Also, if you reach 10K you unlock the awesome night mode, which looks impressive.

The green energy bubbles are also worth picking up because once you have collected enough of those you enter a special hyper mode and collect all the coins you can find while you’re in the mode.

Overall, hidden gems and perks are scattered all over the game, and make it double as fun playing it. It’s almost like you play to find the next hidden perk, besides the nag to beat your own high score or compete with the others, of course.

IAPs

You collect coins as you play, and as I said, you can even pop the birds when you are in the Menu – this will give you a few coins more. What these coins can get you is a different question, though. The extra Kiwis are quite expensive, and when you will be able to buy them for the in-game coins depends on just how good you are at playing the game. The longer the distance the more coins you get, obviously.

That said, the extra Kiwis are expensive, and so are the boosts and the revives.

All the perks are also available via IAPs, which come in great variety – normal, super packs, etc., and range from $0.99 to $4.99.

  • Revive Pack (x10) $0.99
  • Rocket Kiwi Deal $2.99
  • Rocket Kiwi $1.99
  • Revive Pack (x200) $4.99
  • Coin Standard Pack (20,000) $1.99
  • Coin Saver Pack (7,500) $0.99

Even though some special Kiwis can only be purchased for real cash, the IAPs are not necessary to enjoy Kiwi Wonderland. On the contrary, it is the case of a game which makes you want to excel over your own results, and rewards you with hidden perks, badges and a good deal of unlockables. Besides, there is no stamina system and you can play as much as you want. So, it would be fair to say there are no paywalls as such, but if you are impatient to get those special Kiwis and power-ups without earning them, you can support the developers.

Design

I was impressed by Kiwi Wonderland’s design. Not only do the settings convey that special dream-like atmosphere where things are sort of foggy, or shiny, but they also come in a decent variety and look very polished, detailed, meticulously thought through. If anything, design is worth every possible praise in this game, and considering it’s free, I encourage you give it a look just for the sake of the beautiful imagery.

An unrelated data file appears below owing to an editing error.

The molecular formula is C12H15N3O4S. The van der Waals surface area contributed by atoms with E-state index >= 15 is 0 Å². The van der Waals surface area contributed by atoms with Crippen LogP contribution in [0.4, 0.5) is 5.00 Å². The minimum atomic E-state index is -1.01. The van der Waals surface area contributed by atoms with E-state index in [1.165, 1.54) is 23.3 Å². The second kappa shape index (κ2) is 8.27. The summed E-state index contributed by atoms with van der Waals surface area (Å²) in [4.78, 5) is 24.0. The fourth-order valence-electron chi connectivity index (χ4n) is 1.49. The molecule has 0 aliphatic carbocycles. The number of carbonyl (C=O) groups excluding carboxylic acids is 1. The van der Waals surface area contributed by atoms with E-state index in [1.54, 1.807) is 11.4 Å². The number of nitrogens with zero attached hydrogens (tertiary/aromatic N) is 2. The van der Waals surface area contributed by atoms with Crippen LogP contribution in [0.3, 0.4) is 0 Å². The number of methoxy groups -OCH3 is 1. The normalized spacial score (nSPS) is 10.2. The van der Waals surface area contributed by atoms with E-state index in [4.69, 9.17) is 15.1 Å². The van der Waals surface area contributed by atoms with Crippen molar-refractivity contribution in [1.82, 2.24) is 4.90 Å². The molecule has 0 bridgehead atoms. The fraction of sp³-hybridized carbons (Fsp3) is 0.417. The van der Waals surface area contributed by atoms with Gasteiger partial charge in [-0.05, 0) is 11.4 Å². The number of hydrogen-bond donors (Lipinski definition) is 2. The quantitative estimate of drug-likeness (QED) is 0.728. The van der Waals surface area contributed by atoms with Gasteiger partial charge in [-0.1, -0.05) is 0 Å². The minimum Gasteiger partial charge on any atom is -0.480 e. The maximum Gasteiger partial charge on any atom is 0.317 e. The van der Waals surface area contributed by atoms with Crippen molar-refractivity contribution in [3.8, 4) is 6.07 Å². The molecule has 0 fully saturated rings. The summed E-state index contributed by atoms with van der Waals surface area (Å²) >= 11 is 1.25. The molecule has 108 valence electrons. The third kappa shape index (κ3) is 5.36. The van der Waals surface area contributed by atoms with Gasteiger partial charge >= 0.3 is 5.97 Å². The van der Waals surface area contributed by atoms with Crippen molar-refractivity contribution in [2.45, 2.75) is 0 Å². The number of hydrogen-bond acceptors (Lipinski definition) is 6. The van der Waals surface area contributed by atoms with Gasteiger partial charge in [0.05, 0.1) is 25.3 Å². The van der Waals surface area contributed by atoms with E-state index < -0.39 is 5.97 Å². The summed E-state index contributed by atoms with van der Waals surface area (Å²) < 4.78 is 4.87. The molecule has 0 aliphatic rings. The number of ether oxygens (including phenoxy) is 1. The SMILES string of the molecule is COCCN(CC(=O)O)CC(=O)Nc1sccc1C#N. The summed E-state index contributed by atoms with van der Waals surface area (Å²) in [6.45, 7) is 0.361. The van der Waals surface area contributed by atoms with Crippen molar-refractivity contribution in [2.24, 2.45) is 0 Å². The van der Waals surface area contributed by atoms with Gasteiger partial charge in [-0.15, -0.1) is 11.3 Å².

Besides, the characters and cutscenes are also very detailed, cinematic and sweet, and if you like the music – you’ll be hooked for a long while on this endless runner.

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UI

Since there are more than two windows, UI is worth mentioning. It is quite easy to navigate the Menus and find the Shop with its numerous tabs and items, or view the Missions list and see how close you are to your next reward. There is no way to choose a specific environment, though, but you can mute the music and the sound effects if you wish.

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Performance

The game crashed quite a few times on me during my first session, and one or two times after that, but I haven’t spotted similar problems in the other user reviews on Google Play, so it might be my local, or a random problem that depends on RAM, or something, because I was simultaneously downloading and installing a few more games while playing it. Other than that, there were no issues – controls are smooth, graphics are superb, the gameplay is addicting.

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Pros

  • Addicting, fresh endless runner Flappy Bird-style
  • Visually stunning design, cute characters, even the villains
  • Great music
  • A decent, accessible, yet challenging difficulty curve
  • Large variety of characters to unlock
  • Plenty of unlockable perks, surprises, boosts and extra hyper and night modes
  • Smooth controls
  • No stamina, no timers system
  • IAPs are not intrusive and you can play the game for free as much as you like, unlocking new content
  • A perfect time killer for the fans of twitch endless runners
  • Appropriate for all ages
  • Excellent replay value
  • I loved how the birds in this game are original and bear no resemblance to the said flappy bird or Rovio’s limbless Angry Birds. Kiwi has an original identity, and it’s adorable
  • 13 unlockable achievements
  • Global leaderboards
  • Collect the letters scattered across the game to spell the word of the day (may be fun for kids)
  • No paywalls, but some perks, like special kiwis, can be only purchased for real cash. As long as you are ok with that, you won’t face a paywall

Cons

  • A minor crash issue
  • Unlocking special Kiwis is somewhat expensive, but considering you can grind for the in-game coins and eventually buy them without spending real money, it is only a matter of persistence and patience, and not a con per se

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Conclusion

Peaceful, yet challenging, gorgeous and ultimately fun, Kiwi Wonderland may very well be your next favorite twitch/endless runner time killer. Even though the genre seems over-saturated, the game manages to bring novelty and variety, making endless runner relevant again. It is meticulously thought-out, highly polished and most importantly, its gameplay offers an excellent replay value and nails the notorious ‘one more try’ addiction factor.

A charmer, Kiwi Wonderland is entertaining and enjoyable, eliminating that annoying element of other twitch games that make you want to weep at their difficulty curve. In other words, it’s a very rewarding time killer with killer graphics. Get it.

REVIEW OVERVIEW
Gameplay
Controls
Difficulty
Design, Music
Performance
Replay Value
IAPs